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U.S. Midterm Analysis

The election outcome was broadly in-line with our expectations and doesn’t change our fundamental outlook on the economy or markets.

This was no typical U.S. midterm election, as voter interest hit record levels — certainly catalyzed by high levels of campaigning and increasingly polarized parties. As an example of heightened engagement, early voting by younger voters appears to have surged from 850,000 early voters under the age of 30 in the 2014 midterm cycle to more than 2.3 million this election. Going back to 1930, the incumbent party has lost a median of 30 seats in the House of Representatives in the midterm, so the Democratic gains have precedent but the magnitude of the eventual seats gained is still being determined. The Republicans have increased their slim majority in the Senate, giving them some breathing room on contentious issues going forward. Finally, the Democrats picked up at least eight state governors.

The finalization of the vote tallies won’t change the primary outcome of the election at the federal level — change in control of the House to the Democrats. Our view that the election is unlikely to be a major market or economic event was based on an expectation of very limited legislative achievement over the next couple of years. This outcome increases those odds, as the House and Senate will struggle to find common ground on items of major significance such as taxes, infrastructure or health care. Leadership of the House committees switching over to the Democrats transfers oversight and investigative powers, but careful political calculation will be required to avoid overreach. Republican Senate control will facilitate the continued approval of federal judges that are central to the Republican agenda. Importantly, the election may have little impact on reducing U.S./China trade tensions as President Donald Trump’s administration is leading this charge and Congress has shown little interest in intervening.

All in all, we expect the outlook for the markets to be much more dependent on the growth and inflation outlook over the next couple of years than on political developments. With this report focusing on the election and its implications, we look to history for some clues about prior market performance in this environment. As shown in Exhibit 2, the best market returns since 1946 have occurred with a Republican president and unified Republican Congress (although this only existed for seven of the 72 years, so its statistical significance isn’t high). Conversely, a Republican president in a split government situation (either split Congress or Democratic Congress) has generated the lowest returns. This is also true when looking at the results of the current election — a Republican president with a split Congress has generated the lowest returns of any of the possible combinations over this period.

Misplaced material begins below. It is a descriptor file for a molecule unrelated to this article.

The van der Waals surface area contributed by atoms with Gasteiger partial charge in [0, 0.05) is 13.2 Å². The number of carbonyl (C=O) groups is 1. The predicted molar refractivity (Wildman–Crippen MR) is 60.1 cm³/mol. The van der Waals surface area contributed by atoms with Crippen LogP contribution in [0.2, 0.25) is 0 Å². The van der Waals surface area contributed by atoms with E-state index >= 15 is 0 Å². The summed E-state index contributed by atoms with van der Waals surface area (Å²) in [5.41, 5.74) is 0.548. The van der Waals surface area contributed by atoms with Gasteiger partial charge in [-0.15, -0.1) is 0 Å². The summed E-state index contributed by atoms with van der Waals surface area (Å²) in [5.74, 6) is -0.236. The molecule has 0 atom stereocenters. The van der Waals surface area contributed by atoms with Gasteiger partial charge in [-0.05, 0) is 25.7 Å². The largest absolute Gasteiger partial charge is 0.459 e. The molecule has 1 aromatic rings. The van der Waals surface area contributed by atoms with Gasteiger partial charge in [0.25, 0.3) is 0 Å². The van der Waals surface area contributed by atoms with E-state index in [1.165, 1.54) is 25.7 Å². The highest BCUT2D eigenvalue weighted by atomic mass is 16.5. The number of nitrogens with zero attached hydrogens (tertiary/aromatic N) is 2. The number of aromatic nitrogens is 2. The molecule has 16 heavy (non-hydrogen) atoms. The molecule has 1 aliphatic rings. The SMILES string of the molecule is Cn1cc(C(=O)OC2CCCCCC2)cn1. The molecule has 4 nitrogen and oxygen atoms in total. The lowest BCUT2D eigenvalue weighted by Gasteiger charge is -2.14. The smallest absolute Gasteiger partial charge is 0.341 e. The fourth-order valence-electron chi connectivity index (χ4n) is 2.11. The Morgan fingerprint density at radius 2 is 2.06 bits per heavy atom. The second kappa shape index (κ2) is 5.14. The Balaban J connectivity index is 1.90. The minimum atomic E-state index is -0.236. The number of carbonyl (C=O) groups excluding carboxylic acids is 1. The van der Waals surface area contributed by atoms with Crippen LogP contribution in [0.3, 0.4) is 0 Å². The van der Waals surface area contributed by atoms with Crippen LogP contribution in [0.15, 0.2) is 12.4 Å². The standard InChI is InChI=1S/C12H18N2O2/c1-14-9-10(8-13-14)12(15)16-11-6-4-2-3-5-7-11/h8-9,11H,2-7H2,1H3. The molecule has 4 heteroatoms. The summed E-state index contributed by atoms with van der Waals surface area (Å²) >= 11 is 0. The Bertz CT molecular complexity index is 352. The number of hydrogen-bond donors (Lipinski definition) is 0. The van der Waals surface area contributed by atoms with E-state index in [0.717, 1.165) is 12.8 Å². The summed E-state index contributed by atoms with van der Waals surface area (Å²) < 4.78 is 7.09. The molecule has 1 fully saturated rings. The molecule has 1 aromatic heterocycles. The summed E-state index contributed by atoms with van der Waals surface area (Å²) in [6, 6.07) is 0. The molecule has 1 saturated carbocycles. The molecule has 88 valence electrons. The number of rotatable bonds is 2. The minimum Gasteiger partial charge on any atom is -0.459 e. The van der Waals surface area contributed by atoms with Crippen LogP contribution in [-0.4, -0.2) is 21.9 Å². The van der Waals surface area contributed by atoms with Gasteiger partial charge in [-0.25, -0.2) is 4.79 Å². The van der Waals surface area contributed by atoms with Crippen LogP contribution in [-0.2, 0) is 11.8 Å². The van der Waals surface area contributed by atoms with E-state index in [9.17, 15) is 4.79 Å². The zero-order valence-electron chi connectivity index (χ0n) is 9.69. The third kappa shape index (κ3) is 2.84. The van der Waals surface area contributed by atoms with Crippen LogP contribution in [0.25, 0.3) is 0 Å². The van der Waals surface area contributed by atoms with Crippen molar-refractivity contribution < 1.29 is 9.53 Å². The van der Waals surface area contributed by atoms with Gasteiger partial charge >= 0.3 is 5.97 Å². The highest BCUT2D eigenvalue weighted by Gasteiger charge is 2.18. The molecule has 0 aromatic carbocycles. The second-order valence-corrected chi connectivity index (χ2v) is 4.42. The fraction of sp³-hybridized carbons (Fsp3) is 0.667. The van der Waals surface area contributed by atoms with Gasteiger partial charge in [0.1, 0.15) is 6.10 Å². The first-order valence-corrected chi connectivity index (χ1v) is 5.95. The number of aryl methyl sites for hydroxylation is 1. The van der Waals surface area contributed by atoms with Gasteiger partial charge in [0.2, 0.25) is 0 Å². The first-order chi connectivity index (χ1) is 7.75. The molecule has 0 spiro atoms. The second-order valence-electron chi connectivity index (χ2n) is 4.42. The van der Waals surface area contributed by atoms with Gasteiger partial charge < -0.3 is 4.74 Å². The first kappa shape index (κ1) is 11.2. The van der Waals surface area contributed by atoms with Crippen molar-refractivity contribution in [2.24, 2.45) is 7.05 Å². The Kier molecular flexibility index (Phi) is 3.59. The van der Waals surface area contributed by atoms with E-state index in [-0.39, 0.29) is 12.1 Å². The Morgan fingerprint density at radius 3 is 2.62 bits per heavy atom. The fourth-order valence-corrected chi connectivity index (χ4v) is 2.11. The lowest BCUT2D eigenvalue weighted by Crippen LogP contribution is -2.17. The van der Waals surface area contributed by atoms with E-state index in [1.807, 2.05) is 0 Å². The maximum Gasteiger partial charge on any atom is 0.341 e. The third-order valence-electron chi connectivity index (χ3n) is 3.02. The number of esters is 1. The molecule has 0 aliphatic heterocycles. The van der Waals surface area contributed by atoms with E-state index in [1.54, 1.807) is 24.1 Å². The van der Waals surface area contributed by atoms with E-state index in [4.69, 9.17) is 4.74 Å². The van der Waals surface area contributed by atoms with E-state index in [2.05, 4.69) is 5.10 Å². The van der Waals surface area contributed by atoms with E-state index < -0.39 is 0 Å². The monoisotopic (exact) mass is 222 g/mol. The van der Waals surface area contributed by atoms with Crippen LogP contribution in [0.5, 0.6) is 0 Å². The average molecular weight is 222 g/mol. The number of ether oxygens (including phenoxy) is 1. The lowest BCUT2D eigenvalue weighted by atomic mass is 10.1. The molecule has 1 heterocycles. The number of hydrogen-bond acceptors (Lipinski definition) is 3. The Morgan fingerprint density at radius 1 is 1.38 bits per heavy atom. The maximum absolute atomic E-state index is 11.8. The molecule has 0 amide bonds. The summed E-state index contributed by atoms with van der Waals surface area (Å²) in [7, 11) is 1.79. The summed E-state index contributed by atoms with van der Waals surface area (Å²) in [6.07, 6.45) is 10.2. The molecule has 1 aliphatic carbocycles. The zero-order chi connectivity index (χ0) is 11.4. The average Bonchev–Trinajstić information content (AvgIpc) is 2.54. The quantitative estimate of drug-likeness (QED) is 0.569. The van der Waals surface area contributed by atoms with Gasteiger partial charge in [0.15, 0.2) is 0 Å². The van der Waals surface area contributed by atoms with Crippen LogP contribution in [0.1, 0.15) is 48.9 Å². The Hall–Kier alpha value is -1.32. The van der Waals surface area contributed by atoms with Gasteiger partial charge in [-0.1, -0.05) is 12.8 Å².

Another favorite of market historians is the presidential cycle, which has shown the historical pattern of the economic growth and market returns during a president’s term. Typically, economic growth and market returns have peaked in the third year of the cycle, with the theory being that presidents try to boost growth to bolster their re-election prospects. This cycle, however, is setting up to be different. Economically, we think growth has peaked in the second year of the cycle (2018) due to the stimulative effect of tax reform. This also may have front-ended the stock market returns, which the 22% total return of the S&P 500 Index in the first year of the cycle may demonstrate. As we expect growth to slow in the third year, we wouldn’t expect the typical cycle of market returns to repeat.

Finally, we present the views of our equity research department (first presented in our Midterm Exam report on October 24) about the expected impact of the election on the outlook for the various sectors of the economy and stock market. In her election night speech, House Minority Leader Nancy Pelosi stressed three Democratic priorities: drug price controls, infrastructure and campaign finance reform. The latter two are routine political promises that never seem to go anywhere, while drug price controls may find an interested president but a skeptical Congress.

IMPORTANT INFORMATION: This material is for informational purposes only and cannot be relied upon for tax purposes, does not constitute investment advice or a recommendation to buy or sell any security. The views expressed are those of the author(s) as of the date noted and not necessarily of the Corporation and are subject to change based on market or other conditions without notice. Information is confidential and may not be duplicated in any form or disseminated without the prior consent of Northern Trust. Northern Trust and its affiliates may have positions in, and may effect transactions in, the markets, contracts and related investments described herein, which positions and transactions may be in addition to, or different from, those taken in connection with the investments described herein. All material has been obtained from sources believed to be reliable, but the accuracy, completeness and interpretation cannot be guaranteed. Information contained herein is current as of the date appearing in this material only and is subject to change without notice.
PAST PERFORMANCE IS NOT INDICATIVE OF FUTURE RESULTS. Periods greater than one year are annualized except where indicated. Returns of the indexes also do not typically refl ect the deduction of investment management fees, trading costs or other expenses. It is not possible to invest directly in an index. Indexes are the property of their respective owners, all rights reserved.
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